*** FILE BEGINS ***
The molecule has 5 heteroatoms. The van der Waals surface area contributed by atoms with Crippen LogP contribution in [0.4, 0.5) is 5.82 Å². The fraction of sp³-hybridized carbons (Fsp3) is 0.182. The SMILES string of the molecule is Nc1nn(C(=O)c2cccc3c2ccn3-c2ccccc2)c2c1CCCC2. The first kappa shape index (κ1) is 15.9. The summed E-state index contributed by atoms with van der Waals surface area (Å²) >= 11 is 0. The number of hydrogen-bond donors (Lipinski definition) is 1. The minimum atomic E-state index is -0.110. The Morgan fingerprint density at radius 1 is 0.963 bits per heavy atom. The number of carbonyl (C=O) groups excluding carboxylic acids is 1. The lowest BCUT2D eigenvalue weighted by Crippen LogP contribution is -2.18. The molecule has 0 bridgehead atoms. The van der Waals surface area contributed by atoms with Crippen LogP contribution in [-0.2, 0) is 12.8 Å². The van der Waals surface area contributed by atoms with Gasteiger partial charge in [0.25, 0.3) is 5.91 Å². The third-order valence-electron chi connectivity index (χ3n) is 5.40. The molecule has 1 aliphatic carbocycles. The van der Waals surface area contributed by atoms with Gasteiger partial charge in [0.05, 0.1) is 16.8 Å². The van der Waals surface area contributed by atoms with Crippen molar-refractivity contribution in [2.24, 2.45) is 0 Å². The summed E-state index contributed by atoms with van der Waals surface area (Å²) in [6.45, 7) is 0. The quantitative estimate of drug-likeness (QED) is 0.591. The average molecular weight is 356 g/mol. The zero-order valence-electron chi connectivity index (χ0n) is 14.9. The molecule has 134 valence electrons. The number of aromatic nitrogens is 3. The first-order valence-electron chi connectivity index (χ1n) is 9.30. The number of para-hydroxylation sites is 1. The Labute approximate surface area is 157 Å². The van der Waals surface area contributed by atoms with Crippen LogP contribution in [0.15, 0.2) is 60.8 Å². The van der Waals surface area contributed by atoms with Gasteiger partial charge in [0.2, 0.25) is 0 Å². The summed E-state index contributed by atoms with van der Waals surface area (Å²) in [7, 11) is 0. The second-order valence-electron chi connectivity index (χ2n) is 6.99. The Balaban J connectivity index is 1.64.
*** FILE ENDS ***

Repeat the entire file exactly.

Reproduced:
The molecule has 5 heteroatoms. The van der Waals surface area contributed by atoms with Crippen LogP contribution in [0.4, 0.5) is 5.82 Å². The fraction of sp³-hybridized carbons (Fsp3) is 0.182. The SMILES string of the molecule is Nc1nn(C(=O)c2cccc3c2ccn3-c2ccccc2)c2c1CCCC2. The first kappa shape index (κ1) is 15.9. The summed E-state index contributed by atoms with van der Waals surface area (Å²) >= 11 is 0. The number of hydrogen-bond donors (Lipinski definition) is 1. The minimum atomic E-state index is -0.110. The Morgan fingerprint density at radius 1 is 0.963 bits per heavy atom. The number of carbonyl (C=O) groups excluding carboxylic acids is 1. The lowest BCUT2D eigenvalue weighted by Crippen LogP contribution is -2.18. The molecule has 0 bridgehead atoms. The van der Waals surface area contributed by atoms with Crippen LogP contribution in [-0.2, 0) is 12.8 Å². The van der Waals surface area contributed by atoms with Gasteiger partial charge in [0.25, 0.3) is 5.91 Å². The third-order valence-electron chi connectivity index (χ3n) is 5.40. The molecule has 1 aliphatic carbocycles. The van der Waals surface area contributed by atoms with Gasteiger partial charge in [0.05, 0.1) is 16.8 Å². The van der Waals surface area contributed by atoms with Crippen molar-refractivity contribution in [2.24, 2.45) is 0 Å². The summed E-state index contributed by atoms with van der Waals surface area (Å²) in [6.45, 7) is 0. The quantitative estimate of drug-likeness (QED) is 0.591. The average molecular weight is 356 g/mol. The zero-order valence-electron chi connectivity index (χ0n) is 14.9. The molecule has 134 valence electrons. The number of aromatic nitrogens is 3. The first-order valence-electron chi connectivity index (χ1n) is 9.30. The number of para-hydroxylation sites is 1. The Labute approximate surface area is 157 Å². The van der Waals surface area contributed by atoms with Crippen LogP contribution in [0.15, 0.2) is 60.8 Å². The van der Waals surface area contributed by atoms with Gasteiger partial charge in [0.2, 0.25) is 0 Å². The summed E-state index contributed by atoms with van der Waals surface area (Å²) in [7, 11) is 0. The second-order valence-electron chi connectivity index (χ2n) is 6.99. The Balaban J connectivity index is 1.64.